Pepaj v. McKee et al

Filing 8

OPINION and ORDER DENYING re 1 Petition for Writ of Habeas Corpus & DENYING CERTIFICATE OF APPEALABILITY Signed by District Judge Patrick J Duggan. (MOre)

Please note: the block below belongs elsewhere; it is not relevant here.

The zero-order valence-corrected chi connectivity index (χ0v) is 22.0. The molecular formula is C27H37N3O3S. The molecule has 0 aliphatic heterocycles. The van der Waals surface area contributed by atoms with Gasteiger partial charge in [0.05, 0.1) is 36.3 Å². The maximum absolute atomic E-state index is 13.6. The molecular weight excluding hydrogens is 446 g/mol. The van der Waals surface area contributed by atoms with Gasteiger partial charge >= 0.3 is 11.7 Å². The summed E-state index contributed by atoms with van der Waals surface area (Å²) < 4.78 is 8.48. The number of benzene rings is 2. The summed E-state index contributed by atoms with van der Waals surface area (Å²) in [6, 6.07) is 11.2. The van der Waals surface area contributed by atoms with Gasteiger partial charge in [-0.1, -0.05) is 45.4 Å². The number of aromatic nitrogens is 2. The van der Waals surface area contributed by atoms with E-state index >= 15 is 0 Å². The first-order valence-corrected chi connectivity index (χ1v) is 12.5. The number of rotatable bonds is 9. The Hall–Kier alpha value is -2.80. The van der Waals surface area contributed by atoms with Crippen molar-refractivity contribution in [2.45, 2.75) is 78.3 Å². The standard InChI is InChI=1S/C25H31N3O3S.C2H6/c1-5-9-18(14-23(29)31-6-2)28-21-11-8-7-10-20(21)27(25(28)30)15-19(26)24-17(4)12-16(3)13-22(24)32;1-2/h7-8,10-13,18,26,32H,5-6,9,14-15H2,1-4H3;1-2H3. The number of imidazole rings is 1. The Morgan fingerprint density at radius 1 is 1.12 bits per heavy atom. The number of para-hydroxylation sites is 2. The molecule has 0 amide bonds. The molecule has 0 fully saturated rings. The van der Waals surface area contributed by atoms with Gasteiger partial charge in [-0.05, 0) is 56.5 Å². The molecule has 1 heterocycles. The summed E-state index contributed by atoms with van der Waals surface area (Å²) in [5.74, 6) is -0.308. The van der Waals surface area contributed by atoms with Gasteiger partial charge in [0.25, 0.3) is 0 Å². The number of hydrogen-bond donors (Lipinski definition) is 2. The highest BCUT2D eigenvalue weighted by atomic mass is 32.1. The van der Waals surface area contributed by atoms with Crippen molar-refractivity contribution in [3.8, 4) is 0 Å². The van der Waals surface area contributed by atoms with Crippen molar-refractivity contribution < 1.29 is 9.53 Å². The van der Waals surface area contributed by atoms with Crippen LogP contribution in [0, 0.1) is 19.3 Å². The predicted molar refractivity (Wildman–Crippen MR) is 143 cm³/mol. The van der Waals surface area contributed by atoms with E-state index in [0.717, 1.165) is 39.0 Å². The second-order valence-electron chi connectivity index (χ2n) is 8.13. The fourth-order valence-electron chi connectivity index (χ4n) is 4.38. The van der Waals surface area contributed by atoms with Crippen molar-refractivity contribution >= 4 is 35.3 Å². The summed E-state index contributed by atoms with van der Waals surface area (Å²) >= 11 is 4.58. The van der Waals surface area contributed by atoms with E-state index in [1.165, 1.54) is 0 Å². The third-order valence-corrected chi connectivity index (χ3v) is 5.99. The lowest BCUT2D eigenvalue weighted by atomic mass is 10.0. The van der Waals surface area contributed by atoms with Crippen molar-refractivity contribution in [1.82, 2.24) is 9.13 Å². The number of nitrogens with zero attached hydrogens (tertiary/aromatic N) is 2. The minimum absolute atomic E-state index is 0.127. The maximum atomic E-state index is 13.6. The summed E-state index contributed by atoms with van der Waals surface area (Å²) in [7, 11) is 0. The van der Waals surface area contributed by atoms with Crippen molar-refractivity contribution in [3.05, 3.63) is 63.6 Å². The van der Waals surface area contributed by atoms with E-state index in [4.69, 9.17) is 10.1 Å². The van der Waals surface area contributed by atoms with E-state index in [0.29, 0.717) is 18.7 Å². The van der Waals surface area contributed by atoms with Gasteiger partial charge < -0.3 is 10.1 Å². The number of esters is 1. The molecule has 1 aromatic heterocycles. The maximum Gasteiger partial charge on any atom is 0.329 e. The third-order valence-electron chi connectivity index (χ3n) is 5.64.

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UNITED STATES DISTRICT COURT EASTERN DISTRICT OF MICHIGAN SOUTHERN DIVISION GJON PEPAJ, Petitioner, v. KENNETH T. MCKEE, Respondent. _________________________________/ OPINION AND ORDER DENYING THE PETITION FOR WRIT OF HABEAS CORPUS AND DECLINING TO ISSUE A CERTIFICATE OF APPEALABILITY Petitioner Gjon Pepaj ("Petitioner"), presently confined at the Bellamy Creek Correctional Facility in Ionia, Michigan, seeks the issuance of a writ of habeas corpus pursuant to 28 U.S.C. § 2254. In his application, filed by attorney Michael Skinner, Petitioner challenges his March 2004 conviction for one count of first-degree murder, one count of carrying a concealed weapon, and one count of possession of a firearm in the commission of a felony. For the reasons stated below, the Court denies the petition for a writ of habeas corpus. I. Background Petitioner was convicted of the above offenses in March 2004 following a jury trial in the Oakland County Circuit Court. On April 13, 2004, the trial court sentenced Petitioner to life imprisonment without parole on the murder charge, two years imprisonment on the felony firearm charge, and two to five years of imprisonment on the CASE NO. 2:07-CV-12610 HONORABLE PATRICK J. DUGGAN carrying a concealed weapon charge. Petitioner's conviction and sentence were affirmed on appeal. People v. Pepaj, No. 255370, 2005 WL 2016743, at **1, 4 (Mich. Ct. App. Aug. 23, 2005) (unpublished opinion). The Michigan Supreme Court denied Petitioner leave to appeal. People v. Pepaj, 474 Mich. 1092, 711 N.W.2d 360 (2006). The Michigan Court of Appeals generally described the incident underlying Petitioner's conviction as follows: Defendant was convicted of fatally shooting Gjek Isufaj during a mass at St. Paul's Albanian Church in Rochester Hills. Defendant and the decedent, formerly friends, were allegedly involved in an Albanian blood feud, or "gjakmarrja." ... . . . Although there was a history of "bad blood" between defendant and the decedent, the shooting occurred during a crowded mass in a church. The trial court found that the only threat on that particular day was that the decedent made a face with "tightened teeth" as he passed defendant's church pew. ... . . . Here, the evidence showed that after the decedent gave defendant a "look" and sat down in church, defendant shot the decedent seven times in the back and twice in the head, then struck him in the head with the empty gun. Pepaj, 2005 WL 2016743, at **1, 4. The court of appeals' factual recitation is presumed correct on habeas review. See 28 U.S.C. § 2254(e)(1). Petitioner filed the pending application for a writ of habeas corpus on June 19, 2007, asserting the same grounds for relief that he raised on direct appeal in the state courts: 2 I. The trial court deprived Defendant-Appellant of his constitutionally guaranteed right to a fair trial by failing to suppress Defendant-Appellant's custodial interview statements at trial. The trial court deprived Defendant-Appellant of his constitutionally guaranteed right to a fair trial by failing to properly instruct the jury. The trial court deprived Defendant-Appellant of his constitutionally guaranteed right to a fair trial by improperly suppressing the opinion testimony of an expert witness. II. III. Respondent filed a response to the Petition on January 17, 2008. Respondent argues that some of Petitioner's claims set forth in his second ground for relief are procedurally defaulted. Respondent argues that Petitioner's remaining claims lack merit. II. Standard of Review Petitioner's application for habeas relief is governed by the provisions of the Antiterrorism and Effective Death Penalty Act of 1996 ("AEDPA"), Pub. L. No. 104-132, 110 Stat. 1214 (April 24, 1996); see Lindh v. Murphy, 521 U.S. 320, 326-27, 117 S. Ct. 2059, 2063 (1997). Pursuant to the AEDPA, Petitioner is entitled to a writ of habeas corpus only if he can show that the state court's adjudication of his claims on the merits­ (1) resulted in a decision that was contrary to, or involved an unreasonable application of, clearly established Federal law, as determined by the Supreme Court of the United States; or (2) resulted in a decision that was based on an unreasonable determination of the facts in light of the evidence presented in the State court proceeding. 28 U.S.C. § 2254(d). Simply stated, under Section 2254(d), Petitioner must show that the state court's decision "was either contrary to, or an unreasonable application of, [the Supreme] Court's clearly established precedents, or was based upon an unreasonable 3 determination of the facts." Price v. Vincent, 538 U.S. 634, 639, 123 S. Ct. 1848, 185253 (2003). A state court's decision is "contrary to" clearly established federal law "if the state court arrives at a conclusion opposite to that reached by [the Supreme] Court on a question of law or if the state court decides a case differently than [the Supreme] Court has on a set of materially indistinguishable facts." Williams v. Taylor, 529 U.S. 362, 41213, 120 S. Ct. 1495, 1523 (2000). A state court's decision is an "unreasonable application of" clearly established federal law "if the state court identifies the correct governing legal principle from [the Supreme] Court's decisions but unreasonably applies that principle to the facts of the prisoner's case." Id. at 413, 120 S. Ct. at 1523. A state court's findings of fact are presumed correct unless the petitioner can rebut the presumption by clear and convincing evidence. 28 U.S.C. § 2254(e)(1). III. Analysis A. Petitioner's Fifth Amendment claim Petitioner first contends that the trial court erred in refusing to suppress his custodial statements to the police, claiming that he did not voluntarily or intelligently waive his Fifth Amendment right against self-incrimination. The trial court conducted a "Walker1 hearing" with respect to Petitioner's motion to suppress his statements and denied the motion on February 27, 2004, finding that under the totality of the 1 People v. Walker, 374 Mich. 331, 132 N.W. 2d 87 (1965). 4 circumstances, Petitioner's waiver of his Miranda rights was voluntary, knowing, and intelligent. The Michigan Court of Appeals found no error in this conclusion, providing in part: We have reviewed the videotaped interview of defendant's interrogation and are satisfied that the trial court did not clearly err in finding that defendant knowingly and intelligently waived his Miranda rights. Although defendant had some difficulty with the English language, he asked questions when he did not understand something, and the detective who interviewed defendant repeated and rephrased anything defendant seemed unclear about, interjected several times with questions about defendant's ability to understand, and reminded defendant to tell him if anything were unclear. Defendant repeatedly indicated[] that he understood what was being said and answered questions appropriately and in great detail. Additionally, although defendant requested an interpreter at the Walker hearing, as the trial court noted, defendant repeatedly answered questions in court before they were interpreted, thereby reflecting his ability to comprehend the English language. The record reflects that, at a minimum, defendant possessed the requisite basic understanding of his rights, which is all that is required for a knowing and intelligent waiver. Pepaj, 2005 WL 2016743, at *2. The Michigan Court of Appeal's conclusion was neither contrary to nor an unreasonable application of clearly established Supreme Court precedent, nor was it based on an unreasonable determination of the facts presented. "[T]he prosecutor may not use statements, whether exculpatory or inculpatory, stemming for custodial interrogation of the defendant unless it demonstrates the use of procedural safeguards effective to secure the privilege against self-incrimination." Miranda v. Arizona, 384 U.S. 436, 444, 86 S. Ct. 1602, 1612 (1966). "[T]he accused's statement during a custodial interrogation is inadmissible at trial unless the prosecution can establish that the accused `in fact knowingly and voluntarily waived Miranda rights' 5 when he made the statement." Berghuis v. Thompkins, ­ U.S. ­, 130 S.Ct. 2250, 2260 (2010) (quoting North Carolina v. Butler, 441 U.S. 369, 373, 99 S. Ct. 1755, 1757 (1979)). A waiver must result from "`a free and deliberate choice rather than intimidation, coercion, or deception,'" and it must be "`made with a full awareness of both the nature of the right being abandoned and the consequences of the decision to abandon it.'" Id. (quoting Moran v. Burbine, 475 U.S. 412, 421, 106 S. Ct. 1135, 1141 (1986)). The prosecutor does not need to show that the defendant expressly waived his Miranda rights; an implicit waiver is sufficient. Id. at 2261. In determining whether a confession is voluntary, the ultimate question for a court is "whether, under the totality of the circumstances, the challenged confession was obtained in a manner compatible with the requirements of the Constitution." Miller v. Fenton, 474 U.S. 104, 112, 106 S. Ct. 445, 450-51 (1985). The following non-exhaustive factors are relevant in making this determination: whether there was police coercion; the length of interrogation; the location of the interrogation; the continuity of the interrogation; the suspect's maturity, education, physical and mental condition; and whether the suspect was advised of his or her Miranda Rights. Withrow v. Williams, 507 U.S. 680, 693-94, 113 S. Ct. 1745, 1754 (1993). All of the factors involved in the giving of the statement should be be closely scrutinized. Culombe v. Connecticut, 367 U.S. 568, 602, 81 S. Ct. 1860 (1961). However, without coercive police activity, a confession should not be deemed involuntary. Colorado v. Connelly, 479 U.S. 157, 167, 107 S.Ct. 515, 522 (1986) (indicating that "coercive police activity is a necessary predicate to the 6 finding that a confession is not `voluntary' within the meaning of the Due Process Clause"). Having reviewed the transcript of Petitioner's police interrogation, this Court concludes that Petitioner knowingly and intelligently waived his Fifth Amendment rights and voluntarily spoke with the police. The police officers advised Petitioner of his Miranda rights before interrogating him. The Michigan Court of Appeals correctly determined that any difficulty Petitioner has with the English language did not prevent him from understanding his rights and the questions presented to him. Whenever Petitioner did not understand something, he asked the police to clarify an issue and they responded accordingly. The officer who questioned Petitioner repeated and rephrased questions whenever Petitioner seemed unclear about what was being asked, asked Petitioner several times if he understood what was being said to or asked of him, and reminded Petitioner to inform him if anything was unclear. Petitioner repeatedly told the officers that he understood what was being said and answered their questions appropriately. The transcript of the interrogation as well as Petitioner's trial testimony reflect that Petitioner had a sufficient command of the English language. Furthermore, on habeas review, a federal district court must presume the correctness of the state court's factual determinations unless the petitioner rebuts this presumption with clear and convincing evidence. 28 U.S.C. § 2254(e)(1); Bailey v. Mitchell, 271 F. 3d 652, 656 (6th Cir. 2001). "Whether a defendant understood his Miranda rights is a question of fact underlying the question of whether his waiver of 7 those rights was knowing and intelligent." Williams v. Jones, 117 Fed. App'x 406, 412 (6th Cir. 2004). Thus, "on federal habeas review, a federal court has to presume that the state court's factual finding that a defendant fully understood what was being said and asked of him was correct unless the petitioner shows otherwise by clear and convincing evidence." Id. (citing Valdez v. Ward, 219 F. 3d 1222, 1231 (10th Cir. 2000)). Petitioner has failed to offer clear and convincing evidence to this Court to rebut the state court's finding that he had a sufficient command of the English language to knowingly, intelligently, and voluntarily waived his Miranda rights when he spoke with the officers. Petitioner also contends that the trial court should have suppressed his confession because the police began to question him before he waived his rights. The Michigan Court of Appeals rejected this claim, finding that the officers merely asked Petitioner a number of background questions regarding his age, work history, time in this country, and medical condition before advising him of his Miranda rights and that this was lawful. Pepaj, 2005 WL 2016743 at *2. The Michigan court was correct in its factual and legal analysis. The police are not required to administer Miranda warnings before asking routine booking questions that are not designed to elicit incriminatory admissions, such as a defendant's name, address, height, weight, eye color, date of birth and current address. Pennsylvania v. Muniz, 496 U.S. 582, 601-02, 110 S.Ct. 2638, 2650 (1990); see also United States v. Clark, 982 F. 2d 965, 968 (6th Cir. 1993) (explaining that "ordinarily ... the routine gathering of biographical data for booking purposes should not constitute 8 interrogation under Miranda "). The questions the officers asked Petitioner before advising of him of his Miranda rights involved biographical data, only. Accordingly Petitioner's answers to these routine booking questions did not need to be suppressed under Miranda and the asking of such questions by the officers did not render his subsequent confession involuntary. Petitioner also claims that the police interrogation should have stopped because he told the interviewing officers that he did not want to talk to them. As the Michigan Court of Appeals correctly determined in rejecting Petitioner's claim, see Pepaj, 2005 WL 2016743, at *2, although Petitioner indicated that he wanted to talk to an officer that he knew from another police department, he also indicated that he was willing to talk to the interrogating officers about the case. An accused suspect who wishes to invoke his or her right to remain silent must do so unambiguously. Berghuis, 130 S. Ct. at 2260. Accordingly, the police did not violate Petitioner's Fifth Amendment rights by continuing to interrogate him after he made this statement. Petitioner further contends that the police misled him when one of the officers defined "coercion"2 and that they made some sort of promise to him when one of the officers wanted to know why he shot the victim and told him that "[t]he why becomes important to you." The Michigan Court of Appeals found that the officer's definition of The officer explained:"Say I wanted to talk to you ... so I open up that door and your wife's there and my partner's out there and he's holding a gun to her head saying, you're gonna talk to us, you're gonna talk to us. That's kind of forcing you to do something you don't want to do." 9 2 "coercion" was not calculated to mislead Petitioner and that the officers did not promise Petitioner anything in exchange for his statement. Pepaj, 2005 WL 2016743, at **2-3. These were reasonable determinations of the facts presented. Moreover, the Court must consider the totality of the circumstances in determining whether Petitioner's confession was rendered involuntary and does not find that these statements by the officers infected the process. The Michigan Court of Appeals made a reasonable determination of the facts relevant to Petitioner's statement to the police and the totality of the circumstances surrounding his statement based on those facts reflect that the state court correctly concluded that his confession was voluntary. Petitioner was advised of his Miranda rights by the police, indicated that he understood those rights, and wished to speak with the police. Although Petitioner was determined to have had only eight years of education and "low-average intelligence," there is no indication that he was mentally retarded or suffering from mental illness. Fellow churchgoers injured Petitioner when they restrained him after the shooting, but the police requested medical assistance for him, he was examined by a paramedic, and declined further treatment. While Petitioner had not eaten from the time of his breakfast at 8:30 a.m. until his interrogation around 5:30 p.m., he was offered food but declined. The entire interrogation lasted about ninety minutes, which does not constitute a lengthy amount of time to interrogate a suspect. See e.g. United States v. McClendon, 362 Fed. App'x 475, 482 (6th Cir. 2010) (finding that the defendant's interrogation was not rendered involuntary because he was questioned for 10 two hours). Finally, there is no evidence suggesting that the officers physically assaulted or abused Petitioner or coerced him in any way into making his statement. But even assuming that the trial court erred in admitting Petitioner's statement into evidence, the admission was harmless. Federal habeas relief only should be granted if the trial error had a substantial and injurious effect or influence on the jury's verdict. Fry v. Pliler, 551 U.S. 112, 116-20, 127 S. Ct. 2321, 2325-27 (2007) (citing Brecht v. Abrahamson, 507 U.S. 619, 113 S Ct. 1710 (1993)). The admission of evidence obtained from a suspect in violation of Miranda is considered harmful only if it has a substantial and injurious effect in determining the jury's verdict. See Kyger v. Carlton, 146 F. 3d 374, 381-82 (6th Cir. 1998). In light of the number of eyewitnesses who identified Petitioner as the shooter, the admission of Petitioner's statement to the police did not have a substantial or injurious influence or effect on the jury's verdict. Id. Furthermore, Petitioner's statements to the police were substantially identical to Petitioner's testimony at trial and thus the admission of his statements, even if error, was harmless. See Walendzinski v. Renico, 354 F. Supp. 2d 752, 761 (E.D. Mich. 2005). For the above reasons, the Court concludes that Petitioner is not entitled to habeas relief based on his Fifth Amendment claim. B. Petitioner's due process claim based on jury instructions In his second claim, Petitioner contends that he was deprived of a fair trial because the trial court failed to properly instruct the jury with respect to eight instructions. Respondent contends that six of Petitioner's eight jury instruction claims are procedurally 11 defaulted because Petitioner failed to object at trial and, as a result, the Michigan Court of Appeals reviewed these claims for plain error only. When the state courts clearly and expressly rely on a valid state procedural bar, federal habeas review also is barred unless the petitioner can demonstrate "cause" for the default and "actual prejudice" as a result of the alleged constitutional violation, or that failure to consider the claim will result in a "fundamental miscarriage of justice." Coleman v. Thompson, 501 U.S. 722, 750-51, 111 S. Ct. 2546, 2565 (1991). If a petitioner fails to show cause for his procedural default, it is unnecessary for the court to reach the prejudice issue. Smith v. Murray, 477 U.S. 527, 533, 106 S. Ct. 2661, 2666 (1986). In an extraordinary case, however, where a constitutional error has probably resulted in the conviction of one who is actually innocent, a federal court may consider the constitutional claims presented even in the absence of a showing of cause for procedural default. Murray v. Carrier, 477 U.S. 478, 479-80, 106 S. Ct. 2639, 2641 (1986). Yet to be credible, such a claim of innocence requires a petitioner to support the allegations of constitutional error with new reliable evidence that was not presented at trial. Schlup v. Delo, 513 U.S. 298, 324, 115 S. Ct. 851, 866 (1995). The Michigan Court of Appeals clearly indicated that by failing to object at trial, Petitioner waived his claims involving the following: (a) the allegedly improper selfdefense instruction; (b) two second-degree murder instructions; (c), the trial court's failure to instruct the jury on Petitioner's state of mind; (d) the instruction on motive; and (e) the trial court's failure to instruct the jury on the lesser offenses of involuntary 12 manslaughter, discharge of a firearm pointed intentionally but without malice, and careless, reckless, or negligent discharge of a firearm. The fact that the Michigan Court of Appeals reviewed these claims for plain error does not constitute a waiver of the state procedural default bar. Seymour v. Walker, 224 F. 3d 542, 557 (6th Cir. 2000). Instead, this Court should view the Michigan Court of Appeals' review of Petitioner's claims for plain error as the enforcement of a procedural default. Hinkle v. Randle, 271 F. 3d 239, 244 (6th Cir. 2001). These six jury instruction claims are procedurally defaulted. Petitioner nevertheless contends that any procedural default should be excused because his trial counsel was ineffective for failing to object to the erroneous or omitted jury instructions. For ineffective assistance of counsel to constitute cause to excuse a procedural default, that claim itself must be exhausted in the state courts. Edwards v. Carpenter, 529 U.S. 446, 451-52, 120 S. Ct. 1587, 1591 (2000). A review of Petitioner's state court appellate briefs indicate that he never raised an ineffective assistance of counsel claim in the Michigan courts. Because Petitioner never raised such a claim in the Michigan courts, the alleged ineffectiveness of counsel does not constitute cause to excuse his default with respect to his jury instruction claims. Petitioner does not contend that the failure to consider these claims will result in a "fundamental miscarriage of justice." Additionally, he has not presented any new reliable evidence to support any assertion of innocence which would allow this Court to consider these claims as a ground for a writ of habeas corpus in spite of the procedural default. The Court therefore concludes that Petitioner's state procedural default due to his failure 13 to make a contemporaneous objection at trial bars habeas review of six of his eight jury instruction claims. Petitioner, however, did preserve his challenges to the trial court's failure to instruct the jury on the lesser included offense of involuntary manslaughter and the defense of "imperfect self-defense." With respect to the first, the United States Supreme Court has declined to hold that the Due Process Clause requires a state trial court to instruct a jury on a lesser included offense in a non-capital case. See Beck v. Alabama, 447 U.S. 625, 638, n. 14, 100 S. Ct. 2382, 2390 n.14 (1980). The Sixth Circuit has interpreted Beck to mean that "the [federal] Constitution does not require a lesserincluded offense instruction in non-capital cases." Campbell v. Coyle, 260 F. 3d 531, 541 (6th Cir. 2001) (citing Bagby v. Sowders, 894 F. 2d 792, 795-97 (6th Cir. 2002) (en banc)); Scott v. Elo, 302 F.3d 598, 606 (6th Cir. 2002) (holding that the petitioner convicted of first-degree murder was not entitled to habeas relief based on the trial court's failure to instruct the jury on the lesser offense of involuntary manslaughter). Thus, the trial court's failure to instruct the jury on involuntary manslaughter in Petitioner's noncapital case was neither contrary to nor an unreasonable application of clearly established federal law as required for federal habeas relief. Petitioner also is not entitled to habeas relief based on the trial court's failure to instruct the jury on the defense of imperfect self-defense. The Michigan Court of Appeals held that the doctrine of imperfect self-defense was inapplicable in Petitioner's case because he used excessive force against the victim and therefore the trial court did 14 not err when it refused to instruct the jury with respect to the defense. Pepaj, 2005 WL 2016743, at *4. A defendant only is entitled to a jury instruction when the instruction is supported by law and sufficient evidence. Williams v. Kentucky, 124 F. 3d 201, 204 (6th Cir. 1997); Mathews v. United States, 485 U.S. 58, 63, 108 S.Ct. 883, 887 (1988). The Michigan Court of Appeals has recognized imperfect self-defense as a qualified defense that can mitigate a murder charge to voluntary manslaughter. People v. Kemp, 202 Mich. App. 318, 323, 508 N.W. 2d 184, 187 (1993). This defense is available where the defendant would have been entitled to raise the theory of self-defense had he or she not been the initial aggressor. Id. However there are several circumstances where the defense is not available, including where the defendant responded to the victim's aggression with excessive force. Id. at 325, 508 N.W.2d at 188; see also Whalen v. Trippett, No. 98-2047, 2000 WL 977342, at *3 (6th Cir. July 7, 2000) (unpublished opinion). There was sufficient evidence in this case to support the state court's finding that Petitioner used excessive force in repelling any alleged aggression by the victim. Petitioner shot the victim seven times in the back and twice in the head, before striking him in the head with the empty gun. In short, Petitioner was not entitled under Michigan law to an instruction on the imperfect self-defense doctrine and thus is not entitled to the issuance of a writ of habeas corpus due to the trial court's failure to provide such an instruction. For the above stated reasons, the Court holds that Petitioner is not entitled to habeas relief as a result of the trial court's jury instructions. 15 C. Petitioner's due process claim based on the suppression of expert witness testimony Petitioner next contends that the trial court erred by excluding the expert opinion testimony of Dr. Michele Hill, who conducted a mental competency examination of Petitioner before trial. Petitioner sought to present Dr. Hill's expert testimony to support his self-defense claim. Specifically, Petitioner sought to introduce Dr. Hill's opinion that Petitioner's "stated fear of dying at the hands of his current victim was sincere and not exaggerated. It is this examiner's belief that [Petitioner] did indeed fear that his life was in imminent danger at the time of the alleged offense and that he had no other resource at his disposal other than the action he took." (Doc. 7-5.) The Michigan Court of Appeals rejected Petitioner's claim, concluding that Dr. Hill's opinion on the ultimate issue of whether Petitioner acted in self-defense was not a proper subject for expert testimony. Pepaj, 2005 WL 2016743, at *5. The state appellate court further reasoned that, pursuant to Michigan law, a defendant's statements during a competency examination are not admissible at trial except on the issues of mental illness or insanity at the time of the offense. Id. (citing Mich. Comp. Laws § 768.20a(5)). Violations of state law and procedure that do not infringe specific federal constitutional protections are not cognizable in § 2254 habeas corpus proceedings. Estelle v. McGuire, 502 U.S. 62, 67-68, 112 S. Ct. 475, 480 (1991). "`Errors in the application of state law, particularly rulings regarding the admission or exclusion of evidence, are usually not to be questioned in a federal habeas corpus proceeding.'" Seymour v. Walker, 16 224 F. 3d 542, 552 (6th Cir. 2000) (quoting Cooper v. Sowders, 837 F.2d 284, 286 (6th Cir. 1988)). The exception to this rule is where the error rises to the level of a due process violation. To constitute such a violation, the admission or exclusion of evidence must have affected the fundamental fairness of the trial­ i.e., "`offend[ed] some principle of justice so rooted in the traditions and conscience of our people as to be ranked as fundamental.'" Id. (quoting Montana v. Egelhoff, 518 U.S. 37, 43, 116 S. Ct. 2013 (1996)). Courts considering the same issue presented by Petitioner in this claim have held that ". . . a criminal defendant is not constitutionally entitled to introduce an expert's conclusion that the criminal defendant acted in self-defense." Tourlakis v. Morris, 738 F. Supp. 1128, 1135 (S.D. Ohio 1990) (citing Phillips v. Wainwright, 624 F.2d 585, 590 (5th Cir. 1980)). As the Fifth Circuit reasoned in Phillips, "[t]he issue of self-defense comprises many considerations that are manifestly outside the area of expertise of a psychiatrist or psychologist." 624 F. 2d 585, 590 (5th Cir. 1980). The court further reasoned that if a psychiatrist or psychologist were to testify that in his or her opinion the defendant was acting in self-defense, "they would be affirming not only that [the defendant] was likely to have had the requisite subjective state of mind, an opinion that their professional knowledge might well have qualified them to give, but also that [the defendant's] state of mind was reasonable, that she had taken adequate steps to avoid the danger, that it was not necessary for her to have retreated, . . .." Id. Such opinions, the Fifth Circuit concluded, are "clearly outside the scope of their professional expertise." Id. 17 This Court therefore concludes that Petitioner was not denied a fundamentally fair trial as a result of the trial court's exclusion of Dr. Hill's testimony on the issue of selfdefense. Notably, Petitioner was not prevented from presenting evidence to the jury regarding his state of mind in support of his self-defense claim and, in fact, he presented such evidence through other testimony including his own testimony at trial. The Court thus holds that Petitioner is not entitled to habeas relief based on his third claim. IV. Conclusion For the reasons set forth above, the Court concludes that Petitioner fails to assert a ground for habeas relief pursuant to § 2254. The Court further concludes that he is not entitled to a certificate of appealability pursuant to 28 U.S.C. § 2253. Pursuant to § 2253, "[a] certificate of appealability may issue . . . only if the applicant has made a substantial showing of the denial of a constitutional right." 28 U.S.C. § 2253(c)(2). As the Supreme Court has stated, when a district court denies a habeas petition on the merits of the claims presented, a certificate may issue if the petitioner demonstrates that reasonable jurists would find the district court's assessment of the constitutional claims debatable or wrong. Slack v. McDaniel, 529 U.S. 473, 484, 120 S. Ct. 1595, 1604 (2000). When a district court denies habeas relief on procedural grounds without reaching the petitioner's constitutional claims, a certificate may issue if the petitioner shows that jurists of reason would find it debatable whether (1) the petition states a valid claim of a denial of a constitutional right; and (2) the district court was correct in its procedural ruling. Id. at 484-85, 120 S. Ct. at 1604. 18 The Court finds that reasonable jurists would not find its assessment of the merits of Petitioner's claims debatable. The Court further finds that reasonable jurists would not finds its procedural ruling with respect to some of Petitioner's jury instruction claims incorrect. In short, Petitioner has failed to make a substantial showing of the denial of a constitutional right. Accordingly, IT IS ORDERED, that Petitioner's application for habeas relief pursuant to 28 U.S.C. § 2254 is DENIED; IT IS FURTHER ORDERED, that this Court will not issue a certificate of appealability. DATE: July 16, 2010 Copies to: Michael Skinner, Esq. John S. Pallas, Esq. s/PATRICK J. DUGGAN UNITED STATES DISTRICT JUDGE 19